Leon's struggles could leave Donovan short of chances to achieve Liga MX dream
Since joining Liga MX a month ago, Landon Donovan's Club Leon has won just once in its past seven matches.
To make matters worse, its past three defeats have been absolute routs. Leon has conceded 14 goals and scored just two. Donovan himself has not been particularly privy to the defeats -- the only minutes he's played for his new club came in a 2-1 win over Puebla -- but the hole Los Esmeraldas have dug themselves seems too big for the American legend to fill at this point.
It was more of the same for Donovan's club in Torreon on Wednesday, as Santos Laguna destroyed Leon 5-1. Although both managers fielded American players in their starting XIs -- William Yarbrough in goal for Leon, Jorge Villafana manned the wing-back position for Santos Laguna -- Donovan was just another spectator.
"We haven't been up to the challenge," said Leon manager Gustavo Diaz after the blowout. "When you lose like this, you can't talk back, just accept and recognize [your faults]."
After a blistering start and the January additions of Donovan and Jamaica international Giles Barnes, Leon looked primed to fight at the top of Liga MX this season. However, Diaz's gung-ho offensive style was quickly analyzed and neutralized by opponents, with the team unable to react so far.
Both Donovan and Leon will have a breather of sorts in the upcoming slate of games: three of their next Liga and Copa MX matches are at home, with the away tilt putting them up against another team struggling on defense in Pachuca.
On Wednesday, Leon was unable to stop Santos striker Djaniny Tavares, who continued his blistering form with a hat trick. In just seven games this season, Tavares leads all players with 10 goals, doubling the amount of his closest contender, Henry Martin of Club America.
Worse still, Leon could not counter with its own offensive unit. Luis Montes, usually the man pulling the strings in midfield, was replaced after 63 minutes. Although the team's target man, Mauro Boselli, scored the opener after just two minutes, he was unable to impact the score sheet further as Santos quickly turned the tide.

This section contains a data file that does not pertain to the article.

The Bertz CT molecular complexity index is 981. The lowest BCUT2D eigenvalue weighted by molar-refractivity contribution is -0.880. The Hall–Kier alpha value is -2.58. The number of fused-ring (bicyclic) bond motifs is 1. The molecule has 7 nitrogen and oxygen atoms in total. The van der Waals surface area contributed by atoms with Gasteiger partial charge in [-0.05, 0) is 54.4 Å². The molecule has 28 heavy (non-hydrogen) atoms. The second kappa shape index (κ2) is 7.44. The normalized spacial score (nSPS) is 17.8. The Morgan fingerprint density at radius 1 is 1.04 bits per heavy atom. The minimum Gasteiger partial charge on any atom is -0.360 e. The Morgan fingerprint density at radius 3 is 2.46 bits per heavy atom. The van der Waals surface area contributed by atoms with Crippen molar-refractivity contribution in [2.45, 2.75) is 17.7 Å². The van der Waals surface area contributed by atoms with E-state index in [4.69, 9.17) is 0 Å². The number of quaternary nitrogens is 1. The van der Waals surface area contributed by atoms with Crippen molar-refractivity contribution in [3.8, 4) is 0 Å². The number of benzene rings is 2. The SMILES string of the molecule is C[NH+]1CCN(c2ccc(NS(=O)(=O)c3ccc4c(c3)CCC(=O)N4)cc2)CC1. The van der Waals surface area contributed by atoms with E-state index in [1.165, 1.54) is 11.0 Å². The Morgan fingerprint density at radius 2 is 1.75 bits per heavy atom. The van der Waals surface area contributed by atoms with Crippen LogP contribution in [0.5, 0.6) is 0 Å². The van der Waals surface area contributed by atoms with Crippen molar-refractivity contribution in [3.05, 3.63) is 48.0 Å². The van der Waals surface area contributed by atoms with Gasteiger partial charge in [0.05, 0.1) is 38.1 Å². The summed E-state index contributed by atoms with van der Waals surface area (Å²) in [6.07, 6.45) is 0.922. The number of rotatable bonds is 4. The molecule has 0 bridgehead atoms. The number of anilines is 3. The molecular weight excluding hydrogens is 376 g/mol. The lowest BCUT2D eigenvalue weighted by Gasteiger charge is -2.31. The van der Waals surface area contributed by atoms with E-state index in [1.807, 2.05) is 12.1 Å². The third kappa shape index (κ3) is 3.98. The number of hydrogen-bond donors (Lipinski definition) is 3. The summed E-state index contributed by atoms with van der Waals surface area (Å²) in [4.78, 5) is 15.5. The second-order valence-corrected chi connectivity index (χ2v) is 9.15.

Through it all, Donovan watched his new team get whacked once more; and given Liga MX's tumultuous nature, it's seeming all the more likely he'll be welcoming a new manager soon if things don't turn around.
If Leon's intent is to keep Donovan beyond this season and exploit his presence past a promotional stunt or two, the potential instability is bad news. Even with the slide, the team is eighth, good for a playoff spot if the season ended today.
In the ast, the team's itchy trigger finger with managers has not been beneficial to its state of affairs: in the past two years, a total of four coaches have been in charge. In the four years prior, only two coaches -- Gustavo Matosas and Juan Antonio Pizzi -- were at the helm. The team won two Liga MX titles and one Copa MX championship in that span.
Diaz's potential replacement would be summoned with the intent of righting the ship, meaning Donovan's impact could be reduced even further. A team fighting to keep its season alive will not likely be giving significant minutes to a 35-year-old coming off retirement, regardless of his pedigree.
After just a month in Leon, Donovan's dream of playing in Liga MX might morph into a reality of occasional cameos for a struggling team looking to stay in contention. Would Donovan welcome the turn of events and aim to stay on despite the lack of action?
Ideally, Leon will find minutes for him, and he will relish the chance to contribute to a league -- in his words -- he has long admired and dreamed of playing in. Unfortunately, it seems like time is running out to make that happen, just seven minutes into Donovan's stay in Liga MX.
Eric Gomez is an editor for ESPN's One Nación. You can follow him on Twitter: @EricGomez86.